Eric Klein, Executive Chef and Associate Partner with Wolfgang Puck at Spago, Las Vegas, steps ashore in Bar Harbor, Maine, from Holland America’s cruise ship Maasdam, carrying his chef’s jacket and his leather kit of chef’s knives. He and his wife, Tori, are on a holiday.
Chef Matt McPherson, Executive Chef at The Looking Glass Restaurant in Bar Harbor, is on his day off. The chefs meet for the first time at Eden Farmer’s Market. The pre-arranged plan is for the two men to select fresh local produce at the market before combining their resources and talents in The Looking Glass Restaurant kitchen to create a lunch for a group of food, wine, and travel writers.
With writers hovering, the chefs shake hands and immediately begin to exchange pertinent information. The restaurant is just minutes away. Lunch has to be over by one o’clock in order to transport everyone back to the ship for departure. Tori is put in charge of timing.
Market stalls offer both organic and conventional fruit and vegetables along with bread, seafood, cured meats, and cheese. Eric glances over to the seafood truck, examines the corn, greens, peaches, and plums, and begins to suggest menu ideas. “Avocado and crab. Lobster. Peaches. Bitter greens. Maybe melon for the first course. Have you got tomatoes?” Matt fills him in as to what is available in the kitchen and the restaurant’s garden. They look at cantaloupe but it is too ripe.
Tori slips away and returns with a good one. After stops for loaves of French country bread and a selection of cured meats, Tori points to her wristwatch. It is time to get cooking.
The cruise ship makes a perfect picture through the front windows of The Looking Glass Restaurant.
After a tour of the kitchen, the two chefs review their supplies and pen their menu. Eric describes how each course is to be plated – with emphasis on simple and small.
Matt takes Eric to his garden where herbs spill out of their boxes. Black cherry tomatoes, carrots, cucumbers, baby beans, Brussels sprouts, and pumpkins pose for photos.
Eric touches the herbs, tastes the leaves, and suggests mint, parsley, thyme, sage, rosemary, marjoram, and basil blossoms.
The kitchen temperature begins to rise as greens are steamed, oysters are shucked, crab is cooked, and pork tenderloin prepared. Serving dishes for the main course are set into warmers. Matt and sous-chef, Joe, are chopping, slicing, and grilling. Matt’s girlfriend, Sarah, sets up the dishwasher. A blender whirs.
With an eye on the clock, Eric sends a tray of local cheese, meats, honey, and bread out to the dining room for guests to enjoy. He works beside Matt and Joe, offering suggestions on technique and explaining why certain procedures are done certain ways, why the traditions of cooking are important, and at the same time proposing that once a cook understands the basics it is possible to do things a little differently, to improvise. He throws his voice above the hum of the exhaust fan and, listening intently, Matt responds every time with “Yes, Chef.”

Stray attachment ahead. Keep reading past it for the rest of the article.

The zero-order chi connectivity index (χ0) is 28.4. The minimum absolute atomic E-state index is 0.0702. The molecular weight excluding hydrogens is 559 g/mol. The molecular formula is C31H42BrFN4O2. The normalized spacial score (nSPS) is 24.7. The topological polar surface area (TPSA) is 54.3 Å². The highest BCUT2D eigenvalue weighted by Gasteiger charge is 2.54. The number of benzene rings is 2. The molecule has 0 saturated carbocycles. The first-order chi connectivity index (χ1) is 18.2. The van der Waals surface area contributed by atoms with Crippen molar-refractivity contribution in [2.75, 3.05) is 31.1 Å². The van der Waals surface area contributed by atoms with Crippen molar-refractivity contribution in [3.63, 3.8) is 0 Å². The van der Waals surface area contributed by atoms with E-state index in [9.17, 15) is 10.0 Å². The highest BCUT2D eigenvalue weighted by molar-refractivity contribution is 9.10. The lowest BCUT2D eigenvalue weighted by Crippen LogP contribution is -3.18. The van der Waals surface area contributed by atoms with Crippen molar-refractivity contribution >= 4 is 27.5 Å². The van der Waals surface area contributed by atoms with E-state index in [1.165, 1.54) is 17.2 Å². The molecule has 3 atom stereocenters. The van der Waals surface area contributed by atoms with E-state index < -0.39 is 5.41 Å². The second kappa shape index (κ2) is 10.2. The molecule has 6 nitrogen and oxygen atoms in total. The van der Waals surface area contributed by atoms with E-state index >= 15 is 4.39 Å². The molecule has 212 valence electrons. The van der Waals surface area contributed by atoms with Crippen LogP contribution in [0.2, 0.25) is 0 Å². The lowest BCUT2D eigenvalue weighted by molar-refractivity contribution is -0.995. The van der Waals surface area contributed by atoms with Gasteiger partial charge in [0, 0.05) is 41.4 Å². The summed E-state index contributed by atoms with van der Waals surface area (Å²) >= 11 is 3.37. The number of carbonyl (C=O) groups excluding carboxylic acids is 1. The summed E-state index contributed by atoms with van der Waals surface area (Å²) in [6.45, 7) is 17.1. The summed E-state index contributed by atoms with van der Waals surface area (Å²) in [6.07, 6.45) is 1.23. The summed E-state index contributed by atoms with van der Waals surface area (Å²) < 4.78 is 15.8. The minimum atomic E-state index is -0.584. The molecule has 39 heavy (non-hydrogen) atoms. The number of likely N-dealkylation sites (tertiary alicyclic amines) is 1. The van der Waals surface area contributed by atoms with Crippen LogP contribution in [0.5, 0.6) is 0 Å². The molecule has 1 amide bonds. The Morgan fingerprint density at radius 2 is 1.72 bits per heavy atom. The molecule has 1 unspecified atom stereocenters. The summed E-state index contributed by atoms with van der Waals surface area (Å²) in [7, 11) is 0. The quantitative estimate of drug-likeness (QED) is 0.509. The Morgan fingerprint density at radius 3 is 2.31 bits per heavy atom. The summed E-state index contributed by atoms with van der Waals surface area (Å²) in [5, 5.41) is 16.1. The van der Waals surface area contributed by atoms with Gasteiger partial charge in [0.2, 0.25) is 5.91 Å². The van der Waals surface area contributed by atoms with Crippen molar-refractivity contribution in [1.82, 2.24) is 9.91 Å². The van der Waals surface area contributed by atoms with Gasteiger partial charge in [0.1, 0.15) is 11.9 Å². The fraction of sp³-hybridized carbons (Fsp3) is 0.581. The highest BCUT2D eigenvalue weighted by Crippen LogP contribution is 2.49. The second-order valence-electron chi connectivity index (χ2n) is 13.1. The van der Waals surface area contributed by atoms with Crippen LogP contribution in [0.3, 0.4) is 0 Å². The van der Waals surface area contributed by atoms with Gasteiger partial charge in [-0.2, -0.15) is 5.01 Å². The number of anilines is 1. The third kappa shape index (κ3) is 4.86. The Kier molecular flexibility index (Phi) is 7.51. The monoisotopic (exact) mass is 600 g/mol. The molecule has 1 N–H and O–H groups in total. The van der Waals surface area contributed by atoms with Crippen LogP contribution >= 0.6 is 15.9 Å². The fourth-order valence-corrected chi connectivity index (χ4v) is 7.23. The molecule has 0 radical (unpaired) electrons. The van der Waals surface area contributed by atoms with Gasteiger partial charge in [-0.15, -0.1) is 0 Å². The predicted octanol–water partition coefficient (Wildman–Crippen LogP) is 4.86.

The first course of local oyster with pickled radish and Bar Harbor halibut is plated on ceramic tiles with chilled seaweed, cubes of melon, soy-lime ginger, and a smooth black beach rock. Eric demonstrates placement on the first tile. Every one after that matches perfectly.
While Eric is in the dining room describing the first course to the guests, frying pans flame on the line in preparation for course four. The aroma of seared pork fills the room.
In the dining room the pace is calm, the mood appreciative. The writers photograph the food. Back in the kitchen, the pace picks up as the second course is set out for plating.
Peekytoe crab with avocado, mint, and parsley, and salad with delicate tomatoes on the vine, local goat cheese, basil blossoms, and pesto. At the very last, a drop of balsamic vinegar christens each tomato and Eric twists a pepper grinder above each plate. Any wrongly placed drips of pesto are wiped away. The moment the salad plates are on their way to the dining room, course three begins.
Butter-poached lobster, corn, and mascarpone spume with French summer truffle. The chefs follow the line of plates around the pass-through table, first spooning the corn, then placing the lobster. Matt whisks the spume that is inspired by the sea right up until seconds before plating it.
Eric chats while he carefully grates truffle over dollops of the foam. “Some food preparation has to be at the last minute to maintain freshness. Today we have everything from the garden, everything from the ocean. We are making memories with food.”
When dirty dishes return from the dining room, the beach rocks from the first course are washed, to be given to guests as mementos. Clean plates are lifted from the warmer for course 4 – local pork loin and tenderloin. Sarah wipes every plate to remove condensation. Greens appear from the oven. Peaches are still sizzling in a frying pan. Eric sprinkles herbs. Matt pours sauce over hot sliced pork.
Eric arranges the first plate – Swiss chard on the bottom then fava beans, sliced pork, grilled peaches, and sauce. The chefs move rapidly, the food must be served hot. Wait staff stands ready to serve as soon as Eric gives the word.
It is time for the final course. A red port, cinnamon, and ginger sauce is swirled onto chilled plates. Raspberries are nestled in place next to sautéed plums and crumbled cannoli shells.
Scoops of local goat cheese and honey ice cream glisten as the desserts are carried to the dining room.
Before he removes his chef’s jacket and packs his knives back into their kit, Eric joins Matt, Joe, and Sarah in kitchen clean up. Two chefs, one willing to share what he knows and the other willing to learn, have created memories not only for their guests in the dining room but for themselves.